WHAT makes a company CEO or owner of a business, big or small, decide to have an HIV/Aids programme for their company?
How much resources would he/she outlay for that programme? How is he/she going to measure the value addition of the programme to the business?
These are the questions which haunt business leaders in deciding on the nature and extent of HIV/Aids programmes they would like to run or are running. A significant number of business executives and owners hardly spare a thought for fighting HIV/Aids in their work place.
The HIV/Aids drive has been strong and pushed from a social agenda.
The main focus even for the work place was the plight of the worker. This has relegated HIV/Aids to a corporate social responsibility (CSR) programme. Is it? Is there more to HIV/Aids to business than CSR for the benefit of the employees?
A quick look at the value statements shows all of them refer to people. No value refers to machines or to production processes but to people. This will lead to the conclusion business realises and appreciates the central role people play in achieving set objectives.
The irony of this is people become assets for the company and not human beings through which every business will realise its objectives and increase shareholder value. Whilst this is well stated by all companies its implications are not fully realised.
If people are the key asset to business the question is what is business investing to preserve their asset value? The other side to this is the question: Are the human assets being sweated enough to realise their true value?
For business to justify its existence two questions need to be asked. Is the business viable? And is the business sustainable? Businesses exist in an environment in which they are in constant competition with other similar entities. To survive they must out-play the competition.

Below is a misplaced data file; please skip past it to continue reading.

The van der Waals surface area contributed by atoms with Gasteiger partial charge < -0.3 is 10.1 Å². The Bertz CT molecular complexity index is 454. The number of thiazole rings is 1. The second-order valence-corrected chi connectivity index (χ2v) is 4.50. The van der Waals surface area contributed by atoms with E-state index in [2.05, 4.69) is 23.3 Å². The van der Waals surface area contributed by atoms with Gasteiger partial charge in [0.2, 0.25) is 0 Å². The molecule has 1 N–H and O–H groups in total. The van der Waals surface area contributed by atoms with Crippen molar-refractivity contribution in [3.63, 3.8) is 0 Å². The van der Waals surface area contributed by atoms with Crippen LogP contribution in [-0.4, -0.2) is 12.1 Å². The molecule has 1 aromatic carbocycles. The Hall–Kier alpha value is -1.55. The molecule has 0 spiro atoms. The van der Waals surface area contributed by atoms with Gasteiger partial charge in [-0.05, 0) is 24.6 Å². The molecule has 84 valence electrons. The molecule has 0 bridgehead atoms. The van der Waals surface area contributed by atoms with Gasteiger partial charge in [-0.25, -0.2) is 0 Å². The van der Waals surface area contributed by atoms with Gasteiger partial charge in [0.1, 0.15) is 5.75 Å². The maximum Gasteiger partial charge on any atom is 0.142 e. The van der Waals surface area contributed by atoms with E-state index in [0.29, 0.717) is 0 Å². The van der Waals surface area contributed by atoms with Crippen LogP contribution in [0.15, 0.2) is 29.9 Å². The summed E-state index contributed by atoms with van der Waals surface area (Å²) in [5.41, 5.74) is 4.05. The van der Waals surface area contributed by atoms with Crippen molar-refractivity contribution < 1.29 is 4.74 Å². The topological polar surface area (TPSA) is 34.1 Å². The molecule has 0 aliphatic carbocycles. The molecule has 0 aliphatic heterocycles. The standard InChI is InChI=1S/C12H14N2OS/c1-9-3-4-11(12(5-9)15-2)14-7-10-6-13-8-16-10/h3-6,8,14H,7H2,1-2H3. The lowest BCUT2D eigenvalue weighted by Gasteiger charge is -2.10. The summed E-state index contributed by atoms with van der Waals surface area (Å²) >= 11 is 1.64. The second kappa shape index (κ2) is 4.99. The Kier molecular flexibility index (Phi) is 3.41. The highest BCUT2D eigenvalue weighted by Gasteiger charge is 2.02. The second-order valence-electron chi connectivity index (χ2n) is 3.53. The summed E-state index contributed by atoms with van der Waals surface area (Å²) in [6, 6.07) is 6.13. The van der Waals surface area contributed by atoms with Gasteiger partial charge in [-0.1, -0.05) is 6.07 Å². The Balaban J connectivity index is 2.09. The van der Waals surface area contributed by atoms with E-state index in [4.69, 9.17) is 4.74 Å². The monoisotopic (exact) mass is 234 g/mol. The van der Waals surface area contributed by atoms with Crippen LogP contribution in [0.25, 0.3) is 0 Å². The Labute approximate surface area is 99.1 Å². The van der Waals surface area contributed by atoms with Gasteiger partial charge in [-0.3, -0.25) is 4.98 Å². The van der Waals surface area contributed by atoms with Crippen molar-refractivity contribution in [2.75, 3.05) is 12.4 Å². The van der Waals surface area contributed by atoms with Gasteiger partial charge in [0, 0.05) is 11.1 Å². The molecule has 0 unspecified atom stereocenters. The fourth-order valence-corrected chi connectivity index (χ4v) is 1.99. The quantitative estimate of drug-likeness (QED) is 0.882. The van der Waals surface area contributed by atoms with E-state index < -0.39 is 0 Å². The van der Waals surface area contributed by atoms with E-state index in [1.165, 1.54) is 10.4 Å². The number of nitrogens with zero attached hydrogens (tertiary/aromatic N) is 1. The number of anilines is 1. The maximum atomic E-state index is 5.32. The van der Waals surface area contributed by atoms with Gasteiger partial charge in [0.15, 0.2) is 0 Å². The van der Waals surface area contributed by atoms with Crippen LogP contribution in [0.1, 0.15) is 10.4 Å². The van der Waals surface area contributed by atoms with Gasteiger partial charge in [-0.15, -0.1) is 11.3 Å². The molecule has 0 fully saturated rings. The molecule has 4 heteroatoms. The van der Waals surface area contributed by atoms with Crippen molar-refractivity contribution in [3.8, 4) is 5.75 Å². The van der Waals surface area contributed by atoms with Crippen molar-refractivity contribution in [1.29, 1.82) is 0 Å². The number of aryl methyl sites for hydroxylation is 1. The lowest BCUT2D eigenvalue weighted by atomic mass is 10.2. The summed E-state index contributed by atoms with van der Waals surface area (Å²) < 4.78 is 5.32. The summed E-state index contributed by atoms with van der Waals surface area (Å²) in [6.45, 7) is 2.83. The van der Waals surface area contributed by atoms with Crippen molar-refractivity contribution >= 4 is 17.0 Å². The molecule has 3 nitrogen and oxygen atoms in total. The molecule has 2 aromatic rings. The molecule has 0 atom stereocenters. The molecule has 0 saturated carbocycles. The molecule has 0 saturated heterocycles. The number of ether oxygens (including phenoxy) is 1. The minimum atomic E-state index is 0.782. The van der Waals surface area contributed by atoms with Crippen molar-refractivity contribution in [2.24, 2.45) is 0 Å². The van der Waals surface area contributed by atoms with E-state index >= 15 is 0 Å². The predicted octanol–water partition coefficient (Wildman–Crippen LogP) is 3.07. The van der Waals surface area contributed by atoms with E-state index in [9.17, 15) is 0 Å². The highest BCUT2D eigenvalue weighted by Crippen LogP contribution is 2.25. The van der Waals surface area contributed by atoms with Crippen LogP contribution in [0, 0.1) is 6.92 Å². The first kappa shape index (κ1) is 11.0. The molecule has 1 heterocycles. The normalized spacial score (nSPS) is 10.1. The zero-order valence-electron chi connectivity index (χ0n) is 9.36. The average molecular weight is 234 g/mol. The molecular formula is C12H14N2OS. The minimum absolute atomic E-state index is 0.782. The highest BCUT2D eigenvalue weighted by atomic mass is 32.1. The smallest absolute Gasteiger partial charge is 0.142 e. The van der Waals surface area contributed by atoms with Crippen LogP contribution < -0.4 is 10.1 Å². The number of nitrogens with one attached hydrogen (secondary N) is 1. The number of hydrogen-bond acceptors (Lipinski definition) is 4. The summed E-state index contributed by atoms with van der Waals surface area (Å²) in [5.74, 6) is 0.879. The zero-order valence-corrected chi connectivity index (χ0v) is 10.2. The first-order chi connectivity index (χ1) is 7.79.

A good human resource pool is capable of sailing through the vagaries of both business and competition.
HIV/Aids is a real threat to retaining human resources in business. It does not discriminate on the basis of skills and competencies of the infected staff.
This loss is by choice, it is both unnecessary and avoidable. Research has shown if a person is infected at as young an age as 25 and manages their health well, they can live up to 72 years. This is long after the official retirement age. The implications of this research are that every employee can continue to give their full productive potential irrespective of their HIV status as long as they manage their condition.
To protect the business from the impact of HIV/Aids, business leaders need to position HIV/Aids as a strategic issue for business survival. Otherwise the business will not comprehensively address the condition.
If they consider HIV/Aids as a strategic issue they should put in place a strategic response which should be guided by the following areas:
Knowing the quantum of the risk – the company preference rate;
Identifying the risk entry points;
Defining the risk mitigation strategy and;
Ensuring a viable structure and infrastructure to address the risk.
A comprehensive Wellness Programme should not only address disease conditions of the employees but also the social, psychological and physical conditions which impact on employees’ health. The company should promote a healthy work environment which will include healthy eating as well as psychosocial support.
Mutambara is the executive director Zimbabwe Business Council on Aid. He can be contacted on firstname.lastname@example.org